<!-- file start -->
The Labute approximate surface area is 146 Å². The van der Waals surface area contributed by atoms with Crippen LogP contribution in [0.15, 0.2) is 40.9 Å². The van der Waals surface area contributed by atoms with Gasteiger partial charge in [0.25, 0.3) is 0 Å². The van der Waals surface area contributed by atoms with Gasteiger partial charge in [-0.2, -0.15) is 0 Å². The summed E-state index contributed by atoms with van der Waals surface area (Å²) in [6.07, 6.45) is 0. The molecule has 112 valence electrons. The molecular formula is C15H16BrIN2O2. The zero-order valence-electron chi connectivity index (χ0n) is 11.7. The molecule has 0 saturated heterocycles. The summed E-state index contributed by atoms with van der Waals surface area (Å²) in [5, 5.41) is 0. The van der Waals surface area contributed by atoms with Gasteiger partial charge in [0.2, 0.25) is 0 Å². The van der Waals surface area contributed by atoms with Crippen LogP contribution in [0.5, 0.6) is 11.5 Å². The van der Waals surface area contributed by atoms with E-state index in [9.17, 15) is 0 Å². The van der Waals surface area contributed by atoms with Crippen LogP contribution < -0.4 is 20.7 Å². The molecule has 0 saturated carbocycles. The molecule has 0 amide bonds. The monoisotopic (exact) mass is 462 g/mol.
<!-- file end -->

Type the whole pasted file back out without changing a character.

The Labute approximate surface area is 146 Å². The van der Waals surface area contributed by atoms with Crippen LogP contribution in [0.15, 0.2) is 40.9 Å². The van der Waals surface area contributed by atoms with Gasteiger partial charge in [0.25, 0.3) is 0 Å². The van der Waals surface area contributed by atoms with Gasteiger partial charge in [-0.2, -0.15) is 0 Å². The summed E-state index contributed by atoms with van der Waals surface area (Å²) in [6.07, 6.45) is 0. The molecule has 112 valence electrons. The molecular formula is C15H16BrIN2O2. The zero-order valence-electron chi connectivity index (χ0n) is 11.7. The molecule has 0 saturated heterocycles. The summed E-state index contributed by atoms with van der Waals surface area (Å²) in [5, 5.41) is 0. The van der Waals surface area contributed by atoms with Gasteiger partial charge in [0.2, 0.25) is 0 Å². The van der Waals surface area contributed by atoms with Crippen LogP contribution in [0.5, 0.6) is 11.5 Å². The van der Waals surface area contributed by atoms with E-state index in [9.17, 15) is 0 Å². The van der Waals surface area contributed by atoms with Crippen LogP contribution < -0.4 is 20.7 Å². The molecule has 0 saturated carbocycles. The molecule has 0 amide bonds. The monoisotopic (exact) mass is 462 g/mol.